We talked for a full minute about what we had been up to, with him spraying saliva everywhere until he finally burst into hysterics and took the fake teeth thing out of his mouth. What an asshole. What a brilliant and hilarious asshole. And what a night we had with him in Chicago in June of 1992 in what turned out to be one of the most AND least memorable (thanks to the alcohol) nights of my life.

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Grist Magazine blogger David Roberts (Left) squares off against Steve Everley of American Solutions (right) in a "debate" in a bar "moderated" by "rock star" Mark McGrath.


I managed to do a brief interview this morning with David Roberts of Grist Magazine who was the pro-climate action side of last Thursday night’s Lexus “Darker Side of Green” debate-in-a-bar show in Chicago. I’ve been a fan of his blogging for a while and while I generally have advised against people taking part in these potential kangaroo events, he seemed to me to be one of the few skillful and potentially aggressive spokespersons for climate action who actually should be up on the stage if there has to be someone doing it.

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A couple of weeks ago I attended the strange and pointless global warming “debate” in Hollywood staged by carmaker Lexus at a bar, moderated by comedian Andy Samberg of Saturday Night Live. I had a hard time taking it seriously in my account of it.

This week they are getting ready for the next installment — this time in Chicago, moderated by noted academician Mark McGrath of the once hot band, “Sugar Ray,” (of “Spread Your Wings and Fly,” “fame”).

THIS WEEK’S LEXUS CLIMATE “DEBATE” LINE UP FOR CHICAGO: For the climate community, David Roberts of Grist Magazine, for the skeptics, Steve Everley of conservative group American Solutions, and moderating the whole mess, Marky Mark McGrath.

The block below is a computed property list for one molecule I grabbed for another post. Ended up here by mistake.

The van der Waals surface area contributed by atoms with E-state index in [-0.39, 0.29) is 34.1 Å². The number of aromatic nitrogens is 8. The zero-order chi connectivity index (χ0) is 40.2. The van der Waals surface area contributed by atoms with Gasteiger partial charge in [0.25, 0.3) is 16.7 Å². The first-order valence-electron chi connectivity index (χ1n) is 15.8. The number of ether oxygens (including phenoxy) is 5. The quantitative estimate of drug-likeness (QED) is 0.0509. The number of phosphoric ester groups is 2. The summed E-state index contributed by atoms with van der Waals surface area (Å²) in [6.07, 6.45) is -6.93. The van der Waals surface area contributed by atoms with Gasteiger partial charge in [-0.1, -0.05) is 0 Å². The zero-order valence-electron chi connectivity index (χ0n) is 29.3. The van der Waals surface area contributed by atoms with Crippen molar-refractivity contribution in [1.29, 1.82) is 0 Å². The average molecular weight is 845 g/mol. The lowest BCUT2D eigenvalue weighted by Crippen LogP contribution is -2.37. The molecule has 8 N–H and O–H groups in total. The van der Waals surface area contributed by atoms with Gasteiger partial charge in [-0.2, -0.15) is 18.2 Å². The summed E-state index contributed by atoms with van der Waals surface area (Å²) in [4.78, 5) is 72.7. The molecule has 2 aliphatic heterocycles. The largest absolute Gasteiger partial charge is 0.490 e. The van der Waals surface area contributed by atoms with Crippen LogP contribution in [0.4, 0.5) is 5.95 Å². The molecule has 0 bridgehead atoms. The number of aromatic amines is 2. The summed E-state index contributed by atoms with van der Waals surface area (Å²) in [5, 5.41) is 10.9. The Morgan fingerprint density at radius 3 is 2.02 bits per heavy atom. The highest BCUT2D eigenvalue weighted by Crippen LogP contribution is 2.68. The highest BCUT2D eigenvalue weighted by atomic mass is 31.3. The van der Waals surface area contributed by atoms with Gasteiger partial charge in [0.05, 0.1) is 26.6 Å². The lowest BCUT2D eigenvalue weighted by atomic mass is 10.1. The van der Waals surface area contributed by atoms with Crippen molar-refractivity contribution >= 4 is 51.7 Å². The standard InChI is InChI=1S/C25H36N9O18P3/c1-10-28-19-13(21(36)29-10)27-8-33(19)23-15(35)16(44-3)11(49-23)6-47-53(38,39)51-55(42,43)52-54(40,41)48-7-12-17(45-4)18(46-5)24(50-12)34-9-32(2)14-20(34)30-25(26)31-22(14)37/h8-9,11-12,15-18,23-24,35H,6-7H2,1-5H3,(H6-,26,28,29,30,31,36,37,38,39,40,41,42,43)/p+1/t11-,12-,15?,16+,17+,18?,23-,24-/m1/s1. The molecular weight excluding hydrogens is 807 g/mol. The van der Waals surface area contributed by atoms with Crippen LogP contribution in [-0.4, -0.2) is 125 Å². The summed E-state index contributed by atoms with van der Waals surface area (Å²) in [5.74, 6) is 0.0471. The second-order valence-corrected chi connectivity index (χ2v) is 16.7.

Climate blogger Joe Romm has already uncorked his critical skills on the absurdity of the “debates,” and I largely agree, though there is one bright side to this event.

The pro-climate science side will feature one of the rising voices of the environmental world, David Roberts of Grist Magazine. I am of the general opinion that given the clownish nature of the climate skeptics (particularly when they feign concern for the poor who will supposedly be neglected by too much carbon worry) and given the clownish nature of the venue (a cacophonous bar with a drunken mob, as was the case in L.A.), I can really only recommend that the climate science crowd devalue the event by offering up a stand-up comic who knows the basic talking points (and there are plenty of these, starting with people like Bill Maher and Dana Gould).

But if there has to be a legitimate climate voice (and you know that given the lure of all expense paid travel and hanging with celebrities they would eventually find someone), I think David Roberts is the best shot. I’m hoping to talk a couple of Chicago friends into attending and giving me their take which I will relate here if they do.

The recent Shirley Sherrod NAACP incident illustrates two aspects of broad communication — “arouse and fulfill,” and the need to take risks. Which reminds me that there’s only one person in the entire global warming movement who can wear with honor the badge of “risk taker,” and that’s Al Gore.

AROUSAL, DISCONNECTED FROM FULFILLMENT, IS DANGEROUS.  As Shirley Sherrod learned the hard way — “arousal” is a key part of effective communication, but if you decide to push things with it, you run the risk of someone (i.e. Breitbart) taking your arousal part out of context.  And yet … I don’t think she’s complaining about the power and attention she is now reaping with all the national fame.  You wanna win big with communication, you have to take risks.